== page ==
In The Mind of an HPSP Student at Summer Training

By: Daniel J. Rausa, OMS-II

I stood at attention, saluting the flag of the United States of America as the National Anthem played.  I spent nearly an hour that morning at 5:00 AM making sure my uniform was perfect, down to the smallest of details.  I heard our National Anthem play hundreds of times in my life, but this time was different.   This time, I was listening to it as a commissioned officer in the United States Navy and in a military uniform for the very first time.

This past summer, I reported to the U.S. Navy’s Officer Development School (ODS) in Newport, Rhode Island.  ODS is a 5 week intensive training program designed to develop future physicians and other professionals into trained Naval officers.   While I knew that upon graduation, I would have undoubtedly understood my role as a future Navy physician better, I never anticipated the extent of the personal growth I would experience.

There is something very specific about hearing a Navy Chief screaming at 4:30 AM that made me think critically about life and the choices I made which brought me to that very moment.  I chose to be a Navy doctor very simply because I felt a significant connection to the men and women who serve our country.  I wanted to be their doctor and in a more cliché sense, I wanted to be a part of something greater than myself, a team of people who worked together to achieve one goal.

There were many times when I felt like an integral member of an extraordinary team.  Our training staff pushed us to mental and physical barriers that we have never experienced before and we relied on each other to succeed and keep morale high.  Each day we heard the phrase “together we rise, together we fall.”  Any sense of self was removed from our psyche and we learned to look out for one another while encouraging the success of the team over the individual.   From having twenty minutes for a sixty five person company to shower and be inspection ready in our uniforms to doing pushups together because one person did not memorize the words to “Anchors Aweigh”, every single part of our day exemplified how it was impossible to succeed at ODS as an individual.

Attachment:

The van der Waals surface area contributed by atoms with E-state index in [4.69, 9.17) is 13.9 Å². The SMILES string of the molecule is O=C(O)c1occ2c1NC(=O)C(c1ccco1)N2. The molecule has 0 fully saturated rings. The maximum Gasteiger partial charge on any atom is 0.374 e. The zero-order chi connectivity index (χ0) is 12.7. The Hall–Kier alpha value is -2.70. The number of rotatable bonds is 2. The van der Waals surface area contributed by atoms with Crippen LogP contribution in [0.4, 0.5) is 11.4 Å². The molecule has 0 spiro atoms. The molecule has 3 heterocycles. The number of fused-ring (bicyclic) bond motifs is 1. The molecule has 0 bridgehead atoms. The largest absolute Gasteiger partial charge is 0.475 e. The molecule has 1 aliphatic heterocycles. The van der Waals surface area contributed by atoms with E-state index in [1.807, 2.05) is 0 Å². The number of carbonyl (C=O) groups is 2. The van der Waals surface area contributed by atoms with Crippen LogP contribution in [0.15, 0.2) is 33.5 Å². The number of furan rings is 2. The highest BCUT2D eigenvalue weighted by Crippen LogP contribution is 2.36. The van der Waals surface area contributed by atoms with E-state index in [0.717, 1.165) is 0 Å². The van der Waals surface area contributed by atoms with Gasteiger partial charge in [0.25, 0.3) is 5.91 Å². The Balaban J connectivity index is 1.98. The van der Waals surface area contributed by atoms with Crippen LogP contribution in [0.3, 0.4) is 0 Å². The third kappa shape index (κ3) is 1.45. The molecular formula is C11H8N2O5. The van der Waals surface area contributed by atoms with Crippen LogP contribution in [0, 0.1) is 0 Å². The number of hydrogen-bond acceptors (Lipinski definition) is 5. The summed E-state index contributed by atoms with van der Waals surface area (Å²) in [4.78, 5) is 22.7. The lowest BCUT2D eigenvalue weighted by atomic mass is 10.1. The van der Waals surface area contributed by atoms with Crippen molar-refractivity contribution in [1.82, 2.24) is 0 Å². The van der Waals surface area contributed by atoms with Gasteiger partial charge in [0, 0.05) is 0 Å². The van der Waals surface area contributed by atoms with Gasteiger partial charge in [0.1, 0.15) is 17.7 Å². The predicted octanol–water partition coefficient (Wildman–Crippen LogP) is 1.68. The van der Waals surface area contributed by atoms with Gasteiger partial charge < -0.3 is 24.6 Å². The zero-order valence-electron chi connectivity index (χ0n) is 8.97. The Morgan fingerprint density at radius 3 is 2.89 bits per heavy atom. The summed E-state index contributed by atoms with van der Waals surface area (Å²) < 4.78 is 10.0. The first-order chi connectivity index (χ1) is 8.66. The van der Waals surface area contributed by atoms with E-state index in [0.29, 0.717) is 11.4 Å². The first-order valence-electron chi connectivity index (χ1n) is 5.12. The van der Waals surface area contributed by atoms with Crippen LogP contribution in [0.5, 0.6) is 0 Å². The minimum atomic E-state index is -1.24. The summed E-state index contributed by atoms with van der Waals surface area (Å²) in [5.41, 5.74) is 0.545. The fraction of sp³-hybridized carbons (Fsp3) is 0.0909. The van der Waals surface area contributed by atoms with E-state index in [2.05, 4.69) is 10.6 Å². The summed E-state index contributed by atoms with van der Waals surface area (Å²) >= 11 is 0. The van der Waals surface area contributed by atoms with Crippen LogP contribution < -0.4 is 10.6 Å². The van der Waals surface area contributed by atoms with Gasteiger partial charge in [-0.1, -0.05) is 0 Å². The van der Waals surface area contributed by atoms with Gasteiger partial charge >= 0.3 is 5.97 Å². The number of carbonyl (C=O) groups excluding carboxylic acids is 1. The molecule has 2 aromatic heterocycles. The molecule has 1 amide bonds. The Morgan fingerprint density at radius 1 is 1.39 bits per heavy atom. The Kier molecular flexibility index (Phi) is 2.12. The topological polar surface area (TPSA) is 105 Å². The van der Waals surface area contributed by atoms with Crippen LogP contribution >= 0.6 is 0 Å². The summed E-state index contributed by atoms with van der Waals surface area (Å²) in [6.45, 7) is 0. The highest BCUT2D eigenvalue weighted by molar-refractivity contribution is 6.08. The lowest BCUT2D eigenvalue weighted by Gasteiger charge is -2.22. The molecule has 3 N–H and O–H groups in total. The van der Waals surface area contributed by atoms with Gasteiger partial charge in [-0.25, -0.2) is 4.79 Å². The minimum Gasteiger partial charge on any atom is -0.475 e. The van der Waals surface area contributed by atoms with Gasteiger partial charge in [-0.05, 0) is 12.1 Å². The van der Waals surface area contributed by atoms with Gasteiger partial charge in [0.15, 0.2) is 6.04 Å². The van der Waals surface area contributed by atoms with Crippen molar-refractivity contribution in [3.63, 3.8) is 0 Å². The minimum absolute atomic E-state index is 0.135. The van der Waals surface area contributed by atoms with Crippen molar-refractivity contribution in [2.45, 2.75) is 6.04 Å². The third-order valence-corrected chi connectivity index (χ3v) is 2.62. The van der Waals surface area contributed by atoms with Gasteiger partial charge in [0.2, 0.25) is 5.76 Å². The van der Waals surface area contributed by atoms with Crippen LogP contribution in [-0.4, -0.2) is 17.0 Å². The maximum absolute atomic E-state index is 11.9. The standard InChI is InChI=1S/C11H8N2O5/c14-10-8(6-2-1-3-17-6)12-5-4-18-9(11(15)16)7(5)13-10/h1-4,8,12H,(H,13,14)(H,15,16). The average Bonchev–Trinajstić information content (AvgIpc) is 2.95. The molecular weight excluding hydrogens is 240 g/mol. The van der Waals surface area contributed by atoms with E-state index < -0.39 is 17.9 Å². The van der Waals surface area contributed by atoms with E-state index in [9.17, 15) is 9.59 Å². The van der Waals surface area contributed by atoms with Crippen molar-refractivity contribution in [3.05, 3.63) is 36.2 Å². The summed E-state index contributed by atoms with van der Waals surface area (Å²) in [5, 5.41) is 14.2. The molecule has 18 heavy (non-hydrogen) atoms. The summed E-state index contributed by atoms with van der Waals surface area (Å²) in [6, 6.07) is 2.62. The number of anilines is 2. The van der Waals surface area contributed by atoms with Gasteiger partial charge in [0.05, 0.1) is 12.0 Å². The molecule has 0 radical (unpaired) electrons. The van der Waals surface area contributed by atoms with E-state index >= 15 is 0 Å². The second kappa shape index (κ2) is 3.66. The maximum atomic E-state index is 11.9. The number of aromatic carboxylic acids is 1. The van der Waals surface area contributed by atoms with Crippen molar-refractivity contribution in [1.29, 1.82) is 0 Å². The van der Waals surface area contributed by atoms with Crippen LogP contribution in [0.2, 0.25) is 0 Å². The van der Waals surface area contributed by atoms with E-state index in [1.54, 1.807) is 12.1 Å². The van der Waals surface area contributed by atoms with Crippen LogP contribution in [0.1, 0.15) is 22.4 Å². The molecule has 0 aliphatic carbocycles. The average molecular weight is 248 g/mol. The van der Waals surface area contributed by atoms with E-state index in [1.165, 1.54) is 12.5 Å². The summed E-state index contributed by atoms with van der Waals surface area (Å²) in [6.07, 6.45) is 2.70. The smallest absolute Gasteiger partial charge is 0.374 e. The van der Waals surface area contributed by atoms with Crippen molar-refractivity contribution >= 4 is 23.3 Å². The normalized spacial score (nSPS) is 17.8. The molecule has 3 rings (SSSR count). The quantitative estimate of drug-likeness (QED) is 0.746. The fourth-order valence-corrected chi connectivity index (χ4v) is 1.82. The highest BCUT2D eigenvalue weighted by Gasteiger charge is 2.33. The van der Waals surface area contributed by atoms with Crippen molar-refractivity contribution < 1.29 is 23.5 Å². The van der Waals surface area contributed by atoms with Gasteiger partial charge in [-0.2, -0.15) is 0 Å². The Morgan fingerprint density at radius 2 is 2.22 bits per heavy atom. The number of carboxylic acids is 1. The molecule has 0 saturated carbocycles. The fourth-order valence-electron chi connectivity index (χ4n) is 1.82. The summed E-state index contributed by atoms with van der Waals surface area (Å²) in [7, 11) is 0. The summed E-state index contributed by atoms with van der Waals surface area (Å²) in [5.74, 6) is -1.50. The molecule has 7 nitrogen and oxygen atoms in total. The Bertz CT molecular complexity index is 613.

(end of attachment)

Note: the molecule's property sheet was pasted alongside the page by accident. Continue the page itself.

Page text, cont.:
This sense of team is an important ideal for our men and women in the military.  It is more than wearing the same uniform or carrying out the same mission; it is having a collective sense in pride in what you do everyday that is beyond words and that can only be felt deep down and only understood by those serving next to you.  ODS instilled in me this pride that I fail to express no matter how hard I try.  We were evaluated as more than just future physicians filling a necessary medical role, but as officers who must demonstrate the highest ideals of leadership and duty.  Without my newly ingrained sense of duty and pride, I would be doing a grave disservice to adequately care for our military service members, to fulfill my duties as an officer, and to loyally serve the United States of America.

I was trained to understand that I would be more than a physician who happened to be in the military, but rather that I would be military physician.  This learning process began with my experiences at ODS which taught me that my choice to accept the HPSP scholarship was more about my duty to my shipmates and my country than it was about myself.  The pride I felt saluting the flag in uniform marked a very memorable beginning to a career that promises to be defined by unique challenges and stresses but nonetheless rewarding in many ways.   Standing in formation with nearly two hundred other medical professionals who felt the same way I did at that very moment reaffirmed my sincere desire to become a Navy physician for all the right reasons.

Exploring New Medicine

By Joshua Feldman OMS II

This is a vignette about how invaluable experiences, mentors, and opportunities to mature as student physicians will present themselves at the least expected times.

In anticipation for the summer, every free second I had between studying, labs, and other obligations was spent setting up a research position in a field of my interest.  I knew I wanted to stay involved and keep my first year’s skills sharp.